I know, I know. Restaurant Week was over two weeks ago. Time to get caught up. Philadelphia’s Center City holds a Restaurant Week a couple of times a year. Most cities with a restaurant scene do a Restaurant Week at some point during the year. The formula is roughly the same everywhere—one week (6 days, actually), 99 restaurants, 3 courses, $30. Sounds great. But is it really for foodies?
- No soup for you. There’s a good chance it’s already too late to make reservations at that special restaurant you’ve been waiting to try by the time the list of participating restaurants comes out. Time is of the essence. It’s difficult enough to get dinner reservations at your favorite restaurants in Philadelphia in general. But throw 3 courses for $30 into the mix and, well, it turns into a post-apocalyptic scramble for a table. Before you know it, everyone else is dining on Horseradish Crusted Salmon with Basmati Rice Cake, Bok Choy and a Dijon Mustard Sauce, and you’re left choking back a pepperoni and mozzarella bagel from Wawa. It’s frustrating.
- “Oh, I’ve been to Prague.” Can you really say you’ve been to Tangerine if you’ve eaten only from their $30 Restaurant Week menu? When you dine from a restaurant’s Restaurant Week menu, you’re getting the product of a limitation. And that limitation is price. To conform to this limitation, the chef may offer you a smaller version of something on the normal menu, the chef may only offer you the restaurant’s less-expensive entrées, or the chef may create a new item to fit within the price limitation. Think of it as Iron Chef meets $40 a Day. But going to a restaurant like Tangerine isn’t about going out to dinner—it’s about experiencing fine art. In that environment, the only limitation that you should allow yourself to experience is the chef’s imagination. All I’m saying is, if you’ve been to Tangerine, for example, during Restaurant Week, you haven’t necessarily “been to Tangerine” been to Tangerine.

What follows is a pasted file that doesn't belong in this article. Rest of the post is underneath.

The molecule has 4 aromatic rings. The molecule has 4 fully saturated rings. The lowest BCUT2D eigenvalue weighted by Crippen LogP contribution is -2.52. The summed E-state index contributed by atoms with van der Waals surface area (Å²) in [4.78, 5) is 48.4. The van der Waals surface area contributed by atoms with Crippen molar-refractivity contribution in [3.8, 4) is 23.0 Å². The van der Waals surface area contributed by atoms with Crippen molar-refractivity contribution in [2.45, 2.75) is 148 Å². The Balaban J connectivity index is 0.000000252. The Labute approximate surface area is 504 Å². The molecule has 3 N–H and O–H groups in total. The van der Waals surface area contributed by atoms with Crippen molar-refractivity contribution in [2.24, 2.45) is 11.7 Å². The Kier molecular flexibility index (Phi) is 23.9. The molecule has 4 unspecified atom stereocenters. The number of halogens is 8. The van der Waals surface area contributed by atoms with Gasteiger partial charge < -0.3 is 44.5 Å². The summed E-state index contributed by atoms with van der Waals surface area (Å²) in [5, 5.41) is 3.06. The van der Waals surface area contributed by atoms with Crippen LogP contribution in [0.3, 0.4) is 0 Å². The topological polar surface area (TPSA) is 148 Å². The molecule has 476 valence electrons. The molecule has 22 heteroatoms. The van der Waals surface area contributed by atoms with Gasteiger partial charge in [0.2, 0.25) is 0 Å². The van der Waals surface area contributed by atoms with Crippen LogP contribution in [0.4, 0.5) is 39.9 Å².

Don’t get me wrong—I support Restaurant Week. Anything that highlights the Center City restaurant scene, keeps the local restaurants in business and allows more people to experience fine dining in Center City is a good thing. Moreover, the folks who organize and sponsor Restaurant Week should be applauded for pulling off such a successful event twice a year every year. Just keep this in mind: When Restaurant Week comes around again in September (1) make your reservations early; and (2) if you ignore the restaurants’ regular menus, you may be cheating yourself.